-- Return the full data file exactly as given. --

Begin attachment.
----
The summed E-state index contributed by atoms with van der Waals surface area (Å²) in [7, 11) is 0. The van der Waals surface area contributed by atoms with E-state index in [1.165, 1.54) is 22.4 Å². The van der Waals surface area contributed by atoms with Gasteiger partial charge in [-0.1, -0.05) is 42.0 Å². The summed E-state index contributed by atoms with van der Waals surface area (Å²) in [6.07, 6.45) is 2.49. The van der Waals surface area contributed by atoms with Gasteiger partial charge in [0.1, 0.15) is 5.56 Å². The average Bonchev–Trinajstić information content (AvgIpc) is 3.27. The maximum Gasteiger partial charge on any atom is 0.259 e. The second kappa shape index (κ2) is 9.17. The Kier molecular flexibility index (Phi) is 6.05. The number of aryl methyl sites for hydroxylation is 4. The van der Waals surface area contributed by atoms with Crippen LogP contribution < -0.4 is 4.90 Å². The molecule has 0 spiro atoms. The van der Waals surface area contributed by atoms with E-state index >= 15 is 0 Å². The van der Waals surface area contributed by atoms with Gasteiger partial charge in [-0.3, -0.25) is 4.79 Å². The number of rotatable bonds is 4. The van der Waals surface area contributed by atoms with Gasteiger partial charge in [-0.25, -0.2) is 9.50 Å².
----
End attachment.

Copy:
The summed E-state index contributed by atoms with van der Waals surface area (Å²) in [7, 11) is 0. The van der Waals surface area contributed by atoms with E-state index in [1.165, 1.54) is 22.4 Å². The van der Waals surface area contributed by atoms with Gasteiger partial charge in [-0.1, -0.05) is 42.0 Å². The summed E-state index contributed by atoms with van der Waals surface area (Å²) in [6.07, 6.45) is 2.49. The van der Waals surface area contributed by atoms with Gasteiger partial charge in [0.1, 0.15) is 5.56 Å². The average Bonchev–Trinajstić information content (AvgIpc) is 3.27. The maximum Gasteiger partial charge on any atom is 0.259 e. The second kappa shape index (κ2) is 9.17. The Kier molecular flexibility index (Phi) is 6.05. The number of aryl methyl sites for hydroxylation is 4. The van der Waals surface area contributed by atoms with Crippen LogP contribution < -0.4 is 4.90 Å². The molecule has 0 spiro atoms. The van der Waals surface area contributed by atoms with E-state index >= 15 is 0 Å². The van der Waals surface area contributed by atoms with Gasteiger partial charge in [-0.3, -0.25) is 4.79 Å². The number of rotatable bonds is 4. The van der Waals surface area contributed by atoms with Gasteiger partial charge in [-0.25, -0.2) is 9.50 Å².